With a reported valuation of $660 million U.S. dollars in 2021 and a forecasted $1.03 billion U.S. dollar valuation by 2027, the Thai data center market is flourishing to say the least. Bangkok has been a proven hotspot for colocation facilities and the accelerating adoption of cloud-based services in the country has led investors to view the Thai market with exciting potential. In recognition of the attention from investors, the Thai government has granted data centers VAT exemption, as long as a set of very fulfillable conditions are abided by. With the current VAT levied at 7 per cent, the move is competitive and wise; the country understands the potential of the Southeast Asian peninsula in the eyes of investors and does not want to be overshadowed by its neighbours.
The New Standard
Green data centers offer a dovetailing of objectives for the Thai government and investors. Sustainable data centers have made massive strides in not only energy efficiency, but across a multitude of factors. The latest generation of servers are able to carry out the sending, receiving and storing of data rapidly, and overall improvement to storage devices and data infrastructure have remarkably kept global data center energy usage numbers flat since 2015, despite the gargantuan growth in digitisation from 2010 to 2022. The narrative of data centers as energy guzzlers is still around, but waning. Technological advancement, prioritisation of cooling solutions and upgraded analytics to determine optimum energy usage have kept newer data centers in line with emission quotas, and the future of the industry looks sustainable.
The blossoming Thai digital movement, infrastructural and green ambition pairs nicely with investor motivations, as data centers look to continue innovating towards lower PUE numbers. Already, SuperNap, one of Southeast Asia’s leading data center providers and a hyperscale facility operator in Thailand has announced an agreement to collaborate with WHA Utilities and Power (WHAUP), the nation’s leading utility provider. The move will see an investment in a joint solar farm, which will reduce electricity costs and offset 18,250 tons of CO2 emission.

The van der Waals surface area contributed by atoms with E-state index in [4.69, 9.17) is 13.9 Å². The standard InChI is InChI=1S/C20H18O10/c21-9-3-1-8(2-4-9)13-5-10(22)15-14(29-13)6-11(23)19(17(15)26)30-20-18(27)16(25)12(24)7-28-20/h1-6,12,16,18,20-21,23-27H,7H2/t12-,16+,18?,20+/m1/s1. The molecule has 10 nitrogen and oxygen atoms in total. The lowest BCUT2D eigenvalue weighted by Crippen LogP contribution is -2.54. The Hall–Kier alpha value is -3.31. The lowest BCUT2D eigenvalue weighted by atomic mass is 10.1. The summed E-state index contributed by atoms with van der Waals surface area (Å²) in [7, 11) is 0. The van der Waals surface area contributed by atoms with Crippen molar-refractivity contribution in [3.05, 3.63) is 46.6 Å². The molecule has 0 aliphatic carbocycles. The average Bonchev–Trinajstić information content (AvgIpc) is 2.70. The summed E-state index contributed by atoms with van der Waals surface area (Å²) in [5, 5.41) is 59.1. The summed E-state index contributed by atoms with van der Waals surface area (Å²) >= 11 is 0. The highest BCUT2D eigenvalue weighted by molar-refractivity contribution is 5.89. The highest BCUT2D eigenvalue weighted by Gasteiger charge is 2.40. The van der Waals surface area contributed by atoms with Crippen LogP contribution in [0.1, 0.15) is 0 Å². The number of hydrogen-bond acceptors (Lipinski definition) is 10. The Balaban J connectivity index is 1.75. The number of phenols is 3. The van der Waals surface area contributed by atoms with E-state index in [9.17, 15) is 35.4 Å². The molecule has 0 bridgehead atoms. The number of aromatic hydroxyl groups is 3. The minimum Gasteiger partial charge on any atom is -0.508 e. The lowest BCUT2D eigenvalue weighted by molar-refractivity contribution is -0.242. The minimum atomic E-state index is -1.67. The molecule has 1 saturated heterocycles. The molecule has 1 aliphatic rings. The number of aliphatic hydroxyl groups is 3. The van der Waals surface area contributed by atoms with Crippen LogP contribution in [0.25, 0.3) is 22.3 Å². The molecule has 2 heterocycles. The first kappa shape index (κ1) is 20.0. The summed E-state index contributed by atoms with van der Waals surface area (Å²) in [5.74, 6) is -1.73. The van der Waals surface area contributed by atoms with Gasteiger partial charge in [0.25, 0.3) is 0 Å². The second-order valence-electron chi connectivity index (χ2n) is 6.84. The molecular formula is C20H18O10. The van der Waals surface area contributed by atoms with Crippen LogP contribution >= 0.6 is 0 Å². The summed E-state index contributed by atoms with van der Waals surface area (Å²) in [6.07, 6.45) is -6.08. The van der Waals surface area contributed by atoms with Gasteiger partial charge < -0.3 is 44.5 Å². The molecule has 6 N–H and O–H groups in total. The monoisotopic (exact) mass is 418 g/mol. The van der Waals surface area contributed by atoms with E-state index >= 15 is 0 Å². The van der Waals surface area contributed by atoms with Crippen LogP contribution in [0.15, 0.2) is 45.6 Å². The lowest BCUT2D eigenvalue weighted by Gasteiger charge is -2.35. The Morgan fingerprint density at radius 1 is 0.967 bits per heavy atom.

A Change Of Heart- Maybe In A Decade
Essentially, data center sustainability is a balancing act of sorts; operators have to strike the right balance between offsetting a healthily growing digital economy whilst keeping carbon emissions and overall energy and water consumption in check. Green data centers can hardly be referred to as a trend in 2022- they are the new standard. The VAT exemption is a step in the right direction, and investors ought to make full use of Thailand’s objectives to boost data infrastructure and contribute to sustainability intentions. The benefits are mutual and if cards are played right, a national survey in 2031 might reveal a reformed, improved public opinion of the government’s prioritising of sustainability efforts.
Join the discussion on Thailand’s journey to sustainability at the upcoming W.Media Thailand Cloud and Data Center 2022 convention at the Siam Kempinski Hotel Bangkok on November 10th. The event will see investors, facility operators, cloud players and tech experts all networking and talking about the latest trends, challenges and opportunities as Thailand’s digital transformation continues to take off. Don’t miss out on the industry keynote of the year.